A friend told me this old story the other day, and I wanted to share it. Once upon a time, a man who craved the easy life visited a sorceress.
“I can conjure up a genie,” the sorceress said. “He’ll do whatever you ask.”
“Sold,” the man said.
“But you have to keep the genie busy. If he has nothing to do, he’ll eat you.”
“Don’t worry,” the man said. “I’ve got plenty for the genie to do.”
“As you wish. Cash or charge?”
The genie was a small, unassuming fellow who barely made eye contact with the man.
“Master, I am ready to serve,” he said in a near whisper.
“Build me a palace.”
In less than five minutes, the genie built a palace. The man asked for soldiers, servants and dancing girls, and got them quicker than he could say lickety-split. He asked for fancy clothes, a fleet of carriages and a herd of Arabian horses. Done, done and done.
“Master, I am ready to serve,” the genie said.
“Master! I am ready to serve!” the genie said. “Or I will eat you!”
After that scare, the man asked for a change of pants, then requested a trip to the sorceress.
“I see your genie’s hungry,” the woman said.
“Make him go away,” the man said. “I’ll pay whatever you want.”
“Master, I am ready to serve.”
“Fix me a chicken potpie,” the man said, and immediately started eating.
“I can’t help you,” the sorceress said, “but there’s a wise man on the mountain.”
“Take me to the wise man,” he commanded, and there was the wise man. “Genie, fetch me a piece of cheese from the moon.”
You and I know that cheese comes from Wisconsin, but the genie had to look everywhere on the moon to make sure there was no cheese. This gave the man time.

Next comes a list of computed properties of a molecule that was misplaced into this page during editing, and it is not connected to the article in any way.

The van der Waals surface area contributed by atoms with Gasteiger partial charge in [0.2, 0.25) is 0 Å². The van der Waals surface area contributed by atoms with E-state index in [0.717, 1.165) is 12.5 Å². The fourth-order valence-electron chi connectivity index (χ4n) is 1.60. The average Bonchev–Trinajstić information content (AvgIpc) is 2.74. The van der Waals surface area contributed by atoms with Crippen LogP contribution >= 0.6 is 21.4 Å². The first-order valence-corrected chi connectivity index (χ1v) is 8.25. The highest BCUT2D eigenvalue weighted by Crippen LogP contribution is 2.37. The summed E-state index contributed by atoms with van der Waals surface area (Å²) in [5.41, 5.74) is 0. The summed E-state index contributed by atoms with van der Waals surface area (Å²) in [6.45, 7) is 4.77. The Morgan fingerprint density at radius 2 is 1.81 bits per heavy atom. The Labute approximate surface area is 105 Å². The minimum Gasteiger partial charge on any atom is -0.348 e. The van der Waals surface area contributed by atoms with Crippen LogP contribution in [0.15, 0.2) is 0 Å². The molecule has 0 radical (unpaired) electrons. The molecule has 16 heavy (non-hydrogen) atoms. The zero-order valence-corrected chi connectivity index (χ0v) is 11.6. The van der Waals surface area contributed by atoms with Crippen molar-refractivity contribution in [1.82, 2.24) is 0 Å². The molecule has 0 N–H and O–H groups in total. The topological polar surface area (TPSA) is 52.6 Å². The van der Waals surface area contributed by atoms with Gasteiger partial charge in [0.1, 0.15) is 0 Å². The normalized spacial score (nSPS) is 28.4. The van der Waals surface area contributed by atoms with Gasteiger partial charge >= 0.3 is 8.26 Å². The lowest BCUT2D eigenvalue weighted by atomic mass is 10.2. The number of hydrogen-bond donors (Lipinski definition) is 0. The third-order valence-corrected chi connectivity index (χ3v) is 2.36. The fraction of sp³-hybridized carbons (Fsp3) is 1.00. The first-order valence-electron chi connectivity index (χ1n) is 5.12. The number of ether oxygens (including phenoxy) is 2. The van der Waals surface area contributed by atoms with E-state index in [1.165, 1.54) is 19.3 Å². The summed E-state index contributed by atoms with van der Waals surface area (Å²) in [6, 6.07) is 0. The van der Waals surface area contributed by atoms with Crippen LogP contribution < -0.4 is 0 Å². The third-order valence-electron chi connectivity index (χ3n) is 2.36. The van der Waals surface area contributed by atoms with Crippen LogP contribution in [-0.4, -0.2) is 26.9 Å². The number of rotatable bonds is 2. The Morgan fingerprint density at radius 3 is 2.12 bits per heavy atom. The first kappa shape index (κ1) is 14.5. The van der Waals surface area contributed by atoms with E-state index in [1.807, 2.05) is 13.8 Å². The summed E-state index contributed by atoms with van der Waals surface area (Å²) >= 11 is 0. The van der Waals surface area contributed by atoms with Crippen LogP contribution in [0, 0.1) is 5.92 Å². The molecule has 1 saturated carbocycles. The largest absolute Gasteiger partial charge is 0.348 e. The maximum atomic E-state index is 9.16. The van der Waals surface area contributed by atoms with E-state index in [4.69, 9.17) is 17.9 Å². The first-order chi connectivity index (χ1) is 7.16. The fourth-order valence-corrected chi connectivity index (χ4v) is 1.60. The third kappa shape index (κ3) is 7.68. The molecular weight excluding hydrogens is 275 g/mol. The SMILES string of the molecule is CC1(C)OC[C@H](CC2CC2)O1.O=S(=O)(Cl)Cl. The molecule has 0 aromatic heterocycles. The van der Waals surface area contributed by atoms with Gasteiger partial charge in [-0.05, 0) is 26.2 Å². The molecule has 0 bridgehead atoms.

“Wise man,” he said, “I’ve got to find a way to keep this genie busy or he’s going to eat me.”
The wise man thought, but not for long because he was a very good wise man. He pulled a curly, white hair from his head.
“Give your genie this hair and tell him to straighten it out. He’ll pull it straight, then let it go and it’ll curl up. He’ll keep working on this until you need him for something else.”
“Master, here is your cheese,” the genie said. “It’s Wisconsin cheddar.”
“Thank you, genie,” the man said. “Take this hair and straighten it out.”
The plan worked. Whenever the man needed a task performed, the genie did it, then went back to the hair. The man remained the master, the genie remained the servant.
Here’s what I like most about my friend’s story: You’re the master, and the genie is your mind. Give it stuff to do, and don’t let it eat you.
M. Scott Morris is a Daily Journal entertainment writer. Contact him at (662) 678-1589 or firstname.lastname@example.org.
M. Scott Morris/NEMS Daily Journal